Models of movement, which are activated in the brain when we observe the actions of another person, hold information and knowledge about the way our own body functions. The possibilities and limitations of movement of our own body are the reference from which we process and interpret the actions of another person. In other words, we understand in others that which we can do ourselves, and what we cannot do ourselves, we cannot also understand in others. Feedback from our own bodies apparently plays a role in our intuitive knowledge of the intentions of other people. In this way, we can predict not only the consequences of other people’s actions, but we are able to “put ourselves in the position” of the other person. Such a mechanism is the basis for sympathy and empathy, and thus decisive for the success and continuity of social relationships.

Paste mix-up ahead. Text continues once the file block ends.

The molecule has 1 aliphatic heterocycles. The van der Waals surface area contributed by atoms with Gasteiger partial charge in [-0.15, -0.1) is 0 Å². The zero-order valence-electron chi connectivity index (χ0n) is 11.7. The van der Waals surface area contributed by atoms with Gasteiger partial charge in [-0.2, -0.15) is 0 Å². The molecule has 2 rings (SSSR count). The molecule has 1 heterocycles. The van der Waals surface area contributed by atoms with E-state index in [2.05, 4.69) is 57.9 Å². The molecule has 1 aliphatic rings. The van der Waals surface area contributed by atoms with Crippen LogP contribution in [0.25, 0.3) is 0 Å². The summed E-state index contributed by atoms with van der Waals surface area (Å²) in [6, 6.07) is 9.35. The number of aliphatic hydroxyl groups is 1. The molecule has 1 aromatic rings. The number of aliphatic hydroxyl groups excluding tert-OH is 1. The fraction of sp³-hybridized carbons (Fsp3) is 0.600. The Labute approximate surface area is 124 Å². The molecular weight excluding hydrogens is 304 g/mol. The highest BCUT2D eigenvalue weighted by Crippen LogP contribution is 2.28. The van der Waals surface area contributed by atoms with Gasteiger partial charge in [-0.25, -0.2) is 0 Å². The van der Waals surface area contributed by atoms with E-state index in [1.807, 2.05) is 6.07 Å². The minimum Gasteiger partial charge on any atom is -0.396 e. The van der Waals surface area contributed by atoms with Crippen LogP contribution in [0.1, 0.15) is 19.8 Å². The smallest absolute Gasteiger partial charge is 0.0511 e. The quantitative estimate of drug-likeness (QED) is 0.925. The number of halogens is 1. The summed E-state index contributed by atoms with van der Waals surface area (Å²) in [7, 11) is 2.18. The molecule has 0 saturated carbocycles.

more from the Max Planck Society here.
From the Daily Times of Pakistan:
Pervez Akhtar Tanoli is a candidate with a difference in Thursday’s local council elections; he’s a transvestite who rails against corruption and vows to help the poor.
Tanoli, or ‘Baby’ as he is known, is running for a seat on a council in a sub-district of Haripur.
“The constituents are my family,” Baby told Reuters in an interview on Wednesday. “I have nobody else. My family abandoned me because I am a transvestite.”
The former wedding dancer in his mid-thirties is not new to local politics. He has been councilor for the town of Haripur North since 2002, winning the seat with a record number of votes.